Oral Presentation Australian Society for Limnology Congress 2013

A Review of on-ground recovery actions for threatened freshwater fish in Australia (#85)

Mark Lintermans 1
  1. University of Canberra, CANBERRA, ACT, Australia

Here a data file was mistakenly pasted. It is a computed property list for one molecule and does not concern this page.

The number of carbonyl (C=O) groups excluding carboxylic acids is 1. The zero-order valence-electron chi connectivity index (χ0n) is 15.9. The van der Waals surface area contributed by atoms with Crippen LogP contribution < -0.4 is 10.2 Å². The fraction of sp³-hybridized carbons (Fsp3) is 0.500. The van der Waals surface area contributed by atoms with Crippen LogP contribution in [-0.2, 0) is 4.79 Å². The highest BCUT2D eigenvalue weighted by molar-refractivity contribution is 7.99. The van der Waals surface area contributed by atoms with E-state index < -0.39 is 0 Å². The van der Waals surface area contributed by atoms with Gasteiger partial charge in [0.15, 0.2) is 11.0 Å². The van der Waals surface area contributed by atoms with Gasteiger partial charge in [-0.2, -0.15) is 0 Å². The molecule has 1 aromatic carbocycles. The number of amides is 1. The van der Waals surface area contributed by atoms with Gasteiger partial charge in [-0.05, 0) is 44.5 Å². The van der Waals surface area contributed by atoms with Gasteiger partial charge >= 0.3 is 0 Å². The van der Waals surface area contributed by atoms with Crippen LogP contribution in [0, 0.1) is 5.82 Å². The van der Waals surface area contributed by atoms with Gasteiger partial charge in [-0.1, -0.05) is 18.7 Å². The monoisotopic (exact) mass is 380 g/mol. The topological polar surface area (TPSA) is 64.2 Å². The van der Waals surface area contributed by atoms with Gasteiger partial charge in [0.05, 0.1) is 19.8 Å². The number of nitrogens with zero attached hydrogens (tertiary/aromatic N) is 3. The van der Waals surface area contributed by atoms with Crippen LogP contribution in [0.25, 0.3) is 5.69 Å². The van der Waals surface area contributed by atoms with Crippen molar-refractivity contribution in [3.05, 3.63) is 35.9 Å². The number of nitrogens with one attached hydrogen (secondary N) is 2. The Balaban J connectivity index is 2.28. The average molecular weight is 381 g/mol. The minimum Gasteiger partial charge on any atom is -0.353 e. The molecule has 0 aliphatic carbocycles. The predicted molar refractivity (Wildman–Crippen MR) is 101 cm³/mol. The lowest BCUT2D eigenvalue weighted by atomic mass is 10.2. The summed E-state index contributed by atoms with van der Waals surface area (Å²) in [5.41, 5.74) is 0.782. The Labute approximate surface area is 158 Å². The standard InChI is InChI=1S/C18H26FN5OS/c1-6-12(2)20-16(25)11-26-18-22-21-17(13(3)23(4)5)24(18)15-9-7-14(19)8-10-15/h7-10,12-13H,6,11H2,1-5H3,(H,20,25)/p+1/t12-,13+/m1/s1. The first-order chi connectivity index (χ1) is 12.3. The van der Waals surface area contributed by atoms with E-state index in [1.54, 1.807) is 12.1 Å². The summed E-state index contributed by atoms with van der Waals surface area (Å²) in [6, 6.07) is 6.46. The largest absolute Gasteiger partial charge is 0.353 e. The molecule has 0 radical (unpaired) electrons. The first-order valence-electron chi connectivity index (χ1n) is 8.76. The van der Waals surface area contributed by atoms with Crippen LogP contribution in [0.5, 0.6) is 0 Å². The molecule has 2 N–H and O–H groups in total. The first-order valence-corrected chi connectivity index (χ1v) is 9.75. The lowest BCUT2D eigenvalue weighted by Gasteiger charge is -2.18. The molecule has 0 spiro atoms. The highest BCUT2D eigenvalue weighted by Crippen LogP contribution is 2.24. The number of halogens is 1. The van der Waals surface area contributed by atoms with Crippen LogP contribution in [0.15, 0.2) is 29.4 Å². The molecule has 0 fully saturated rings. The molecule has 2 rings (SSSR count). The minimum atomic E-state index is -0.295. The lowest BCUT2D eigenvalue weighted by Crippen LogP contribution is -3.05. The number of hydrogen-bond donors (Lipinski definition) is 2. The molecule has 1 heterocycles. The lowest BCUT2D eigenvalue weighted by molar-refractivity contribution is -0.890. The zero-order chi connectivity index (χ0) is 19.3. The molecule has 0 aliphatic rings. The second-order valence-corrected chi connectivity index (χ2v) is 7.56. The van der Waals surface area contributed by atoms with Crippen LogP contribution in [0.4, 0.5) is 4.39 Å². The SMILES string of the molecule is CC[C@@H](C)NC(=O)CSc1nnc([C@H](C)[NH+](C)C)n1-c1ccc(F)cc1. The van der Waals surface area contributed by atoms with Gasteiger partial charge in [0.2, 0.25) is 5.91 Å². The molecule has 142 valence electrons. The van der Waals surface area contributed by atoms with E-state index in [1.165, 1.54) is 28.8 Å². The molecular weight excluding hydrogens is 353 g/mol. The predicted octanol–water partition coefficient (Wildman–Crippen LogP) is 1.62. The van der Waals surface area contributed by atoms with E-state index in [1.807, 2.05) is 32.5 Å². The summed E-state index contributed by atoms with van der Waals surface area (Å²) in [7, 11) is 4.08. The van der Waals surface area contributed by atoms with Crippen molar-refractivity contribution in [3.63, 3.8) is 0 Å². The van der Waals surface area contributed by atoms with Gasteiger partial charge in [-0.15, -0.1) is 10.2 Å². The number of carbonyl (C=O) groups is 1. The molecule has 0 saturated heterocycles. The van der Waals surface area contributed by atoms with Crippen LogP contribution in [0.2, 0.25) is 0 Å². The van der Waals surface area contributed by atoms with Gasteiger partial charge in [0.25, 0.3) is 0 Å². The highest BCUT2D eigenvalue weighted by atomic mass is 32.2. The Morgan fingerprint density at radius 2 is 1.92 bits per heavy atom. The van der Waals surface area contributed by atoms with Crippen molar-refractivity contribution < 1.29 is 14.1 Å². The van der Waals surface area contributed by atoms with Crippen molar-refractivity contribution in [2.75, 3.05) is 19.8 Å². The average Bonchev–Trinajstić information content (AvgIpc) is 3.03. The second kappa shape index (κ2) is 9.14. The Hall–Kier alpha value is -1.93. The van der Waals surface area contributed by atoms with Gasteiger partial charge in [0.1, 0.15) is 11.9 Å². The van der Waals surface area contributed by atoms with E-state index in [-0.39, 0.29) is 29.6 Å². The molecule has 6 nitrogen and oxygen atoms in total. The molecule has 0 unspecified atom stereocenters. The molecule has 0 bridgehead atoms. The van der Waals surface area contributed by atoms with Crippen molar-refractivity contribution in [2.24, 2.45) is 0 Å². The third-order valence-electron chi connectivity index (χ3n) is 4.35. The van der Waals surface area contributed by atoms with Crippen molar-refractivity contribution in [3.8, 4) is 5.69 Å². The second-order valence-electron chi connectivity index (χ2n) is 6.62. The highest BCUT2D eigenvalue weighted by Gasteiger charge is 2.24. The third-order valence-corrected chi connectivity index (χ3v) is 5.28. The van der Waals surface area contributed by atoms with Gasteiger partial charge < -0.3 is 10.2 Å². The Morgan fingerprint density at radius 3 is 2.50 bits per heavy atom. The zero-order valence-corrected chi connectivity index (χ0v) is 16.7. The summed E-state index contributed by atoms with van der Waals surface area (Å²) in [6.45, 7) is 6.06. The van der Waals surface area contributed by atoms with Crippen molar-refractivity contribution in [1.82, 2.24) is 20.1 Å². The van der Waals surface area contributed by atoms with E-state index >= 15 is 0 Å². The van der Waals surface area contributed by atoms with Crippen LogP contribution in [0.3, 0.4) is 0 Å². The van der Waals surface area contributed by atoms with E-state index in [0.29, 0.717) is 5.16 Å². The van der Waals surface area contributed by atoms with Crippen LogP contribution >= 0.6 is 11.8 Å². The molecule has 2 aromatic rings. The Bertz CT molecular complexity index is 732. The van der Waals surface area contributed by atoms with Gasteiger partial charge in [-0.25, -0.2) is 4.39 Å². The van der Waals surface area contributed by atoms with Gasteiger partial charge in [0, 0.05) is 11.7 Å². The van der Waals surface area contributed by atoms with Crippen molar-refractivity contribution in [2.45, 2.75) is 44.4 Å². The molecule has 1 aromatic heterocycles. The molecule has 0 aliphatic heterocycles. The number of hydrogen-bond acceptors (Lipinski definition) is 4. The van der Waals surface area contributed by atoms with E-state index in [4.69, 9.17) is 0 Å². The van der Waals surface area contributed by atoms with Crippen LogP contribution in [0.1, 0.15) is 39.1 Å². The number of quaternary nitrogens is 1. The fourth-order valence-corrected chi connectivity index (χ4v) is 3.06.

There are many different on-ground recovery actions available to managers, but no synthesis of what, how or why these recovery actions have been deployed. A questionnaire was distributed to a variety of fisheries managers, researchers and private individuals involved with threatened fishes. Details of on-ground recovery actions since 1990 were sought, along with the reasons that initiated the action, and whether or not they had an associated monitoring program. Recovery actions were grouped into 12 categories with the most commonly utilised recovery categories being harvest control, translocation, habitat enhancement and stock enhancement. The number of recovery actions grew significantly in the decade beginning 2000 as the impacts of prolonged drought in southeastern Australia intensified. 58% of recovery actions occurred in the Murray-Darling Basin, although this region only holds 27% of the 74 listed threatened freshwater fish in Australia. Few or no recovery actions were reported for many species, and few actions occurred in northern or western parts of the country. More than 80% of recovery actions reportedly had some form of monitoring. The diversity of management interventions is reviewed, and patterns and issues identified to guide future recovery efforts.